As founding Principal and CEO of Urbane Development, James Johnson-Piett is an evangelist for a new kind of community development that emphasizes community anchor businesses and institutions as agents of change – solving local problems and elevating the quality of life for underserved communities.
An expert in neighborhood scale development and the revitalization of urban commercial and retail assets, James has designed and launched programs that take small businesses of all kinds to the next level.
At Urbane, James provides technical assistance, program development, and thought leadership to a wide range of clients and partners working to strengthen underserved communities. These include independent businesses, banks, economic development entities, nonprofits, community groups, foundations, municipalities and other public agencies. James is equally at ease in corporate boardrooms and retail stockrooms, and above all works to customize programs and solutions to best fit the shared needs of his clients and the communities they serve. (Check out the Projects page to see what he’s been up to lately…)
Prior to founding Urbane Development, James served as program manager for the Pennsylvania Fresh Food Financing Initiative – a $120M public/private loan fund at The Food Trust in Philadelphia. He also managed the Trust’s Healthy Corner Store Initiative and Green Supermarkets Initiative, which worked to integrate sustainable design and development practices into supermarket development.
James was named one of the 100 Most Influential People in Brooklyn Culture by Brooklyn Magazine in 2016. He is currently Vice Chair of the Business Alliance for Local Living Economies (BALLE) and is a 2013-14 BALLE Local Economy Fellow, is a board director of Community Solutions Inc., of New York City, is a Co-Convener of the National Healthy Corner Stores Network, and sits on the advisory board of American Communities Trust of Baltimore. James is an alumnus of Swarthmore College and attended the MIT Center for Real Estate Professional Development Institute in 2007.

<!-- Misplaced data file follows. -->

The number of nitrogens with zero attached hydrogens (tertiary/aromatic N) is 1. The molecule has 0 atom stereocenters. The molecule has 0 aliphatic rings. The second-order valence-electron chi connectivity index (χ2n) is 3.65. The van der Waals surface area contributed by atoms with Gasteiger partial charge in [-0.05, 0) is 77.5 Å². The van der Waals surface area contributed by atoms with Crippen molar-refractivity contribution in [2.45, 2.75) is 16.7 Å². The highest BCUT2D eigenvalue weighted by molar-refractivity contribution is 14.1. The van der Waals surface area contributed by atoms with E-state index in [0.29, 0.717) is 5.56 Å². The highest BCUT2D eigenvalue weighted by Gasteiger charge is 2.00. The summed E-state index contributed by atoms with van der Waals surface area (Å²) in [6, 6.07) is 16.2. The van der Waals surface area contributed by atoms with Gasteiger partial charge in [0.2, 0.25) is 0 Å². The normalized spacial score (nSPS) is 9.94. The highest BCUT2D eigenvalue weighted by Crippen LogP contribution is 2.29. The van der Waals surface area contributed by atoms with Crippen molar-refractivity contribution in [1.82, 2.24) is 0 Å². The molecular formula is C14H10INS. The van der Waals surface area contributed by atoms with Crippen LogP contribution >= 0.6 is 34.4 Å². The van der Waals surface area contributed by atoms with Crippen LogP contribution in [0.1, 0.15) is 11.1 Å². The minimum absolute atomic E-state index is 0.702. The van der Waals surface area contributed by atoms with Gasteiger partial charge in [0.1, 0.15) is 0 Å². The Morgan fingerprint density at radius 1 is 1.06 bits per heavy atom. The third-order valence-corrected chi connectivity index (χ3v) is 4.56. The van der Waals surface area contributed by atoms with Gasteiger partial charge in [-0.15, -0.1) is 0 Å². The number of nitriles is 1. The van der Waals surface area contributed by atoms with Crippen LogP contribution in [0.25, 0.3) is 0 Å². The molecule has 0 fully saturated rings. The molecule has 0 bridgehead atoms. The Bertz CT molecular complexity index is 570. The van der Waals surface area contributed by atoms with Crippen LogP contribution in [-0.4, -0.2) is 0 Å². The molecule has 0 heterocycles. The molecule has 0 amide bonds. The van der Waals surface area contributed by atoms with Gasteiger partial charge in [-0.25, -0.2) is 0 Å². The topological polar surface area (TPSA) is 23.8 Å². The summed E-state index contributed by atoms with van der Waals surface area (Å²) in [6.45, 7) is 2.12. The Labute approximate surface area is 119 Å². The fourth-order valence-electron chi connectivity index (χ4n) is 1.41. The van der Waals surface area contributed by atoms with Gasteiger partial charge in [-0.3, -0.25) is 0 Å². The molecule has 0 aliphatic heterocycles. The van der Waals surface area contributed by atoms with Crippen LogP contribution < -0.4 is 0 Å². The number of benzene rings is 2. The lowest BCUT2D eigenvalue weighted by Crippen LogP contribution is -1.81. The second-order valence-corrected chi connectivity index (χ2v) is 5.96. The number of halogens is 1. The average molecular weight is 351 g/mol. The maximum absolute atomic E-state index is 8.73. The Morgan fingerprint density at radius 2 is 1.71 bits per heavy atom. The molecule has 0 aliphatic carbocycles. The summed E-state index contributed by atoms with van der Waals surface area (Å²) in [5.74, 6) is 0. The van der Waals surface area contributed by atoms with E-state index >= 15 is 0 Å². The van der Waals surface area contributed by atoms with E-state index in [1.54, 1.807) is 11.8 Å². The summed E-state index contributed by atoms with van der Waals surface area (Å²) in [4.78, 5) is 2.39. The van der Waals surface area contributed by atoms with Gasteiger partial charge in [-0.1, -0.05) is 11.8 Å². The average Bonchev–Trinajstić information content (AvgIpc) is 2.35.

The Urbane Q&A… with James Johnson-Piett
Q. Why did you found Urbane?
A. Leave it to The Wire to state it best – “the corner was, is, and always will be the poor man’s lounge…”. My experiences on the corner – literal and proverbial – led me to Urbane. If necessity is the mother of invention, the corner is the laboratory. I wanted to find a platform to harness the creativity, ingenuity, and efficiency found in solving problems in underserved communities and build a venture that could systematize community-level innovations and amplify their effect. It became clear that many of our big problems could be solved in the places we commune everyday – our churches, our grocery stores, our parks, our corners…
Q. What are you most proud of?
A. Building Urbane during the recession at a time when many communities were hurting. We put in some serious work in many neglected areas and got real things done. And we created really elegant programming that targeted very local problems. Not being afraid to take a risk, learning from our mistakes. Let me put it this way: we have clients who tell us we care TOO much. More in an OCD vs. bleeding heart sort of way, but still…
Q. What did you learn from visiting food markets in Europe and Africa?
A. The resiliency of the local entrepreneur. That small is still beautiful. And food is as catalytic of a connector along the Mediterranean as it is anywhere else. A very cool market in Casablanca had sacred geometry embedded in its design. There’s a bodega in every big city, every village… the hustle, the work ethic translates throughout the world. By and large, grocers and other food purveyors are more knowledgeable and have a longer history with their products, so they really influence shopping behavior. Real stewardship is built into the craft that’s we’ve lost here, but those lessons offer a lot of opportunity…
Q. So, what did your mom think of your job?
A. My mom would be proud of me if I was a widget polisher, so she thought Urbane was great. She loved the fact that she could see a project we worked on and experience the results in real time. And my clients gave her free stuff whenever she came to a project site, so that’s a plus…